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  2. Types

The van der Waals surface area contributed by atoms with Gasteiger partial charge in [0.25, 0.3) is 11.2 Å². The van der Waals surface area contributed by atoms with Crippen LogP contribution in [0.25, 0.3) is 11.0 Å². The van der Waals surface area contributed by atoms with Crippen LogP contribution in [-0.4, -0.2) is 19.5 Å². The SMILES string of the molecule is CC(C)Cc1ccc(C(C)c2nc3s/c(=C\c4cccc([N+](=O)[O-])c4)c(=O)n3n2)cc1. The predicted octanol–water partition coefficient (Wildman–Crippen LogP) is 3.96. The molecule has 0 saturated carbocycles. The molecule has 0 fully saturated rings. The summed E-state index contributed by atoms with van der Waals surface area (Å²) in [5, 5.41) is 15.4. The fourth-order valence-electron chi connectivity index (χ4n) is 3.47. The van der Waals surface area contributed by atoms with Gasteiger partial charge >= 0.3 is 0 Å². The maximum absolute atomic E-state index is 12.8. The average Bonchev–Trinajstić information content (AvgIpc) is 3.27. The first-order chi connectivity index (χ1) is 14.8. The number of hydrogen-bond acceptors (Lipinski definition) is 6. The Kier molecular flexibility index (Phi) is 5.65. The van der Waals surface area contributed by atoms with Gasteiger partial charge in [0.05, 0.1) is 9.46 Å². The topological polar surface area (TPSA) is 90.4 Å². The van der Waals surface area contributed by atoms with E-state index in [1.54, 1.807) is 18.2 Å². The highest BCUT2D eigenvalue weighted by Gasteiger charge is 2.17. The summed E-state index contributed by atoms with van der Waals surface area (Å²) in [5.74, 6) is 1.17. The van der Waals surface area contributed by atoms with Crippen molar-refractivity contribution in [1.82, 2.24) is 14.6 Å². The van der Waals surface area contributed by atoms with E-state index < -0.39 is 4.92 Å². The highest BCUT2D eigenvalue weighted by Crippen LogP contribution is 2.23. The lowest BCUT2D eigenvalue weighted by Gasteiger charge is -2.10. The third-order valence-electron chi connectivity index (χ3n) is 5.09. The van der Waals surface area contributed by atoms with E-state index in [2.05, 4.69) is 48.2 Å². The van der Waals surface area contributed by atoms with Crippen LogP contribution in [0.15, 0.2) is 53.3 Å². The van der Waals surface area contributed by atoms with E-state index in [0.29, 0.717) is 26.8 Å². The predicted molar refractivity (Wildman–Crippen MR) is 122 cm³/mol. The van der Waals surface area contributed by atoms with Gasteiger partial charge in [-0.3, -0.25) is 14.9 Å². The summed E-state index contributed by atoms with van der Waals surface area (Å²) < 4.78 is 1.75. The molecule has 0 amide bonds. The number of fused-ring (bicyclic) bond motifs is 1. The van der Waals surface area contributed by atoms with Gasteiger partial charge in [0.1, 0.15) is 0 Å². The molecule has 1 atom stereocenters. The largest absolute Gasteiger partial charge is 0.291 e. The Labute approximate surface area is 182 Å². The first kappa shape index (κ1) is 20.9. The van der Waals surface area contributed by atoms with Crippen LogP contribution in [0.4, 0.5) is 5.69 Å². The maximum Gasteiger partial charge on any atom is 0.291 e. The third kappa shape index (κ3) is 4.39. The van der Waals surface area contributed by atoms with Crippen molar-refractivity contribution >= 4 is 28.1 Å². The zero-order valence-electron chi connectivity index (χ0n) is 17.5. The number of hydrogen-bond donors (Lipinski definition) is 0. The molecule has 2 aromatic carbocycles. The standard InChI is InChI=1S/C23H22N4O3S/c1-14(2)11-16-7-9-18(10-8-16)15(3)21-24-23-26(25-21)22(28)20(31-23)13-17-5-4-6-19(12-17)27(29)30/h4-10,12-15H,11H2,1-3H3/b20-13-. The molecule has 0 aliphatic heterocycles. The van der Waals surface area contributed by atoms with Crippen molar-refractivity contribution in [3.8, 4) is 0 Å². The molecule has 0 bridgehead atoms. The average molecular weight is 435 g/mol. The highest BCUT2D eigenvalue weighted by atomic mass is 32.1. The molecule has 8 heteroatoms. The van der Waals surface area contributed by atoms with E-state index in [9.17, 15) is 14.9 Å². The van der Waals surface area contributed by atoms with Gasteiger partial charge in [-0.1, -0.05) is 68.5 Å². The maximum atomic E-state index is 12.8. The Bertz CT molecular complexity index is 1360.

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- [Voiceover] If we look at the different types of geothermal resources that we around the world, the most obvious one are the volcanic geothermal systems for example, Los Azufres in Mexico and practically all the geothermal systems that are in exploitation in Central America and part of the United States too, we have other geothermal systems that are less evident in the sense that they don't have an evident volcano related to them. In the basin and range programs in in the United States we have many hot springs which thermal energy is probably coming from distribution of fluid through the deep folds that pick up the heat and they are discharged at the surface, we also geopressurized systems that are related are related to these geopressurized sedimentary basins especially here in the United States and finally the enhanced geothermal systems that can be divided into Conduction-dominated Systems, sedimentary basins, sedimentary systems and basement systems. So let's look at the characteristics at least of the systems that are of interest for us for the oil industry, which is the geopressurized systems and the hydrothermal systems. The geopressurized systems are reservoirs that are deep in the earth between four and five kilometers and large sedimentary basins that contain water. This water has remain trapped at the time of deposition have been subjected to very high temperatures and pressures. Pressures can be in the range of 1000 to 4000 psi, temperature can be between 250 and 400 Fahrenheit degrees, and they're characterized by a very high salinity that can be on the order of 85% sodium chloride. In addition they can contain a relatively high concentration to gases and the depths at which we find them is up to on the order of 10 thousand feet. Obviously because of the charaacteristics of theses systems we have many potential uses for the fluid, one of them is obviously the thermal energy production with the pressurized hot water but also we can get hydraulic energy and we can also extract the gases. In the case of the United States one interesting thing is that we have many systems that conform to those characteristics, as you can see in this map of the United States with all the different geopressurized basins that we have already available. These basins that we are going to see later have already in many cases been exploited for oil and gas production, too, so in many of these basins we already have a well that has been drilled and that have been used for ensuing production. So in terms of the enhanced geothermal systems the conduction-dominated systems were initially called hot dry rock and these were systems where we have a great amount of heat, the temperature was good, hot, we didn't have wells that needed anything, for example systems are hotter in granite, the way that these systems have been exploited in the past is to crack the rocks using cold water, we have a well here that injects the cold water, thermal shock together with the pressure makes the rocks to fracture and then you can see that in these fractures you can transport the fluid and then pick up the heat that is later extracted through a production well, this is the way that originally geothermal systems were exploited and that's the worry in this comes precisely from the fact that you have to produce these additional fractures. On the other hand we also have sedimentary and basement type systems these are, the difference between them and the conductive-dominated systems is only the type of rock. In the case of the sedimentary and basement types we still relatively low permeability that doesn't allow us to extract the fluid easily We need to apply also the fractures to be able to recover the fluid. Heat is transferred to the injected water obviously and in this way we can extract the fluid to generate electrical energy.